Usman Khawaja and Aaron Finch have put their stamp on Australia’s opening partnership, leading coach Justin Langer to suggest Matt Renshaw‘s quickest path back into the Test team may be in the middle order.
Opening stands of 142 and 87 were the bulwark of the team’s batting in each innings, wasted in the first but built upon to history-making effect in the second. While the pairing of Finch with Khawaja was partly based on conditions and also on Renshaw’s concussion in the team’s only warm-up game, leaving him short of match practice, Langer admitted their chemistry could not be ignored in terms of long-term thinking.
This means Renshaw may be looked at as a middle-order option in the second Test in Abu Dhabi. Australia have some questions to ask of their batting after the first-innings collapse and also the less fruitful returns of Shaun and Mitchell Marsh and the debutant Marnus Labuschagne, beaten by spin on the front foot in the first innings and on the back foot in the second.
“One thing I know in great teams is not just preparation and good spirit, but one of the main building blocks is a really strong opening partnership,” Langer said. “So for the guys to get a 140-run opening partnership and an 87 or 86 run partnership … that’s huge for our team. It’s a great effort by both of them and you’re always looking.
“Whenever you’re building a team, you’re always looking for the opening partnership and they’ve certainly both put their best foot forward and they’ve obviously got a good chemistry to have two great partnerships. The job if you’re not in the team is to work really hard and make a lot of runs to force yourself in, to be so good that you can’t be ignored. That’s how it has always been in Australian cricket, and that’s how it has got to be. And that’s the same with Matt or any of the players who aren’t in the XI for this game.”
There had been strong suspicions that Renshaw had fallen behind others on an attitude basis, but Langer insisted that his omission was as much to do with a lack of batting in matches in recent weeks as anything else. “The reality is his numbers have been brilliant since he was dropped last time. He went away and scored a lot of runs. He got runs in Shield cricket, one of the best hundreds I’ve seen in a long time in Shield cricket at the Gabba in a pink-ball game [against] Western Australia last year,” Langer said. “He’s a very, very good young player. Unfortunately, like fast bowlers, he hadn’t had time in the middle and you never bring a ruckman back if they haven’t got much time in the middle.
“You never bring fast bowlers back, well, it’s hard to, and it’s the same with Matt. The only thing that played against him this game and not his ability, not his work ethic, he’s done all the things so well over the last six months. And everything he has done absolutely to the letter. Unfortunately, he got three injuries with his broken finger, his hamstring and then concussion, so he has batted in the middle in the last three months for probably an hour and it’s really hard to come into these conditions when you haven’t got match fitness.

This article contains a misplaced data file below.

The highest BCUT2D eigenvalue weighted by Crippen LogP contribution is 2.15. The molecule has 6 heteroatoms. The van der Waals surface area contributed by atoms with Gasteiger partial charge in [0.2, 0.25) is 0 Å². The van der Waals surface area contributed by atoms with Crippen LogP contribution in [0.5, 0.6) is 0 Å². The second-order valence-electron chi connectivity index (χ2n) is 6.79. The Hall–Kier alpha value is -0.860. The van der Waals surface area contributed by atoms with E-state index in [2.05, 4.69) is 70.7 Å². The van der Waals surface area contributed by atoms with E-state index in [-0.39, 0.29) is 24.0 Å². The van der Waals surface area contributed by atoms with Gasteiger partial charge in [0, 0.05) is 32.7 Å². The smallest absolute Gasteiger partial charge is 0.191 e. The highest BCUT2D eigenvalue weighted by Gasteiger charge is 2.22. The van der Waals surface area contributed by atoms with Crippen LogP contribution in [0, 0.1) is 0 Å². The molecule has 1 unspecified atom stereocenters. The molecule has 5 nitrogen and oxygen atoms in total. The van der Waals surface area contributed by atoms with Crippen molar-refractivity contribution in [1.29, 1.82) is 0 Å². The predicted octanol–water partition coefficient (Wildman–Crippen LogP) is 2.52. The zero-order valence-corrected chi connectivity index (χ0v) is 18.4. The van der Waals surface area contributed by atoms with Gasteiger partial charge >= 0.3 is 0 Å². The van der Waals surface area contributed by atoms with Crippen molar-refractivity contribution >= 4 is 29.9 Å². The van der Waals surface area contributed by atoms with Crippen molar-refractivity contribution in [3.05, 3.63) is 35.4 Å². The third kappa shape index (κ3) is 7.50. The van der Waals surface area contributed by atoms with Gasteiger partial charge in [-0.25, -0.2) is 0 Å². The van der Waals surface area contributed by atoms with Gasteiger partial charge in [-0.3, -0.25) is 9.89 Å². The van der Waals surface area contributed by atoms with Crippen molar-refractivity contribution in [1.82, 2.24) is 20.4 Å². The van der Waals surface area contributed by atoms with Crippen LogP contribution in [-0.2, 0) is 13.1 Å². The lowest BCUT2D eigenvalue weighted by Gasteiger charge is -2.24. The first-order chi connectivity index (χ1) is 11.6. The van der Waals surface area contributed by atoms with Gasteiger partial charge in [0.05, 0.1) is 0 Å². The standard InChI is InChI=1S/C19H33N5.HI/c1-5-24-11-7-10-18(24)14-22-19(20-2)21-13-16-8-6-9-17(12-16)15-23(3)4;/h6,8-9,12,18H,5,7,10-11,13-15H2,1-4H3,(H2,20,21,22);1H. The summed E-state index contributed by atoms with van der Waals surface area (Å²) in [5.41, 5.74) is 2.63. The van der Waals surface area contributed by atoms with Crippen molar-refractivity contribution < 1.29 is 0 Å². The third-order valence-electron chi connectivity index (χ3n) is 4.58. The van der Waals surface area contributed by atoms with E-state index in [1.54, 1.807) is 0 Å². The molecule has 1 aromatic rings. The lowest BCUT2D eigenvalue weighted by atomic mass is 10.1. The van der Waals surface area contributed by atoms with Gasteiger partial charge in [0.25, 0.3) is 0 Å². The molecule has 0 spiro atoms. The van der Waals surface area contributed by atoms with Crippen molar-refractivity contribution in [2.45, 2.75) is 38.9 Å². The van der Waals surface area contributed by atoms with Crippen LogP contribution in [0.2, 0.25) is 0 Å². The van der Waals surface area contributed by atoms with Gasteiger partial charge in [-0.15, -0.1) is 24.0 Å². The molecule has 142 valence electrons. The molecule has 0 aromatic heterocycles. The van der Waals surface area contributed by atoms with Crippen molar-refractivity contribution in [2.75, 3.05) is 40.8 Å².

“People could argue with that and that’s fine, but my view on the world is that there’s nothing like match practice and he just hadn’t had any. He’s a terrific young player, really good in the group. I admire the way he has gone about it, he had a smile on his face the whole time and there’s plenty of future for Matt Renshaw. Whether it comes in opening or batting No. 3 or … it could come anywhere. He’s a good player. I’ve always said if you open you can bat anywhere in the order. Time will tell.”
Another question for Australia after their Dubai exertions is how to handle the spearhead Mitchell Starc, who slogged through 42.2 overs in enervating heat and battled severe cramps at the end of day one. Alongside the absent Josh Hazlewood and Pat Cummins, Starc is considered one of Australia’s most precious resources, and at very least his training will be kept to a minimum over the next four days ahead of the second Test, starting in Abu Dhabi on Tuesday.
“Starcy bowled a lot of overs first innings, we certainly understand that and it’s always the million-dollar question what do we do with the fast bowlers,” Langer said. “Because if we want to have our fast bowlers particularly in Australia or, going forward, to England next year, like the opening partnership, the top three is incredibly important to Australia being successful. We’ll manage it. It’s the start of the season and hopefully, we’ll manage them well throughout the summer.”
The physical and emotional toil had an enormous payoff for Australia in the shape of a draw from nowhere, and Langer balanced his concerns about the well-being of his players with unbridled enthusiasm about what had just taken place. “I said to Travis Head actually when he missed out on the T20 side. At the end of this second Test you’ll be coming and giving me a hug,” he said. “And Finchy said it to me today as well because Test cricket is so tiring.
“Physically and mentally it’s so draining. So we’re going to have to work softly to really recharge our batteries as much as we can over the next few days to start again in four days’ time. But that’s all part of the back-to-back Test matches, especially with our young guys. “I’ll tell you what I do know after today – anyone who tells me Test cricket is dead, they’re crazy. That is Test cricket, that’s awesome, isn’t it? That’s what we love. For cricket tragics, we love that. That’s awesome, down to the end, all nervous, I love that.”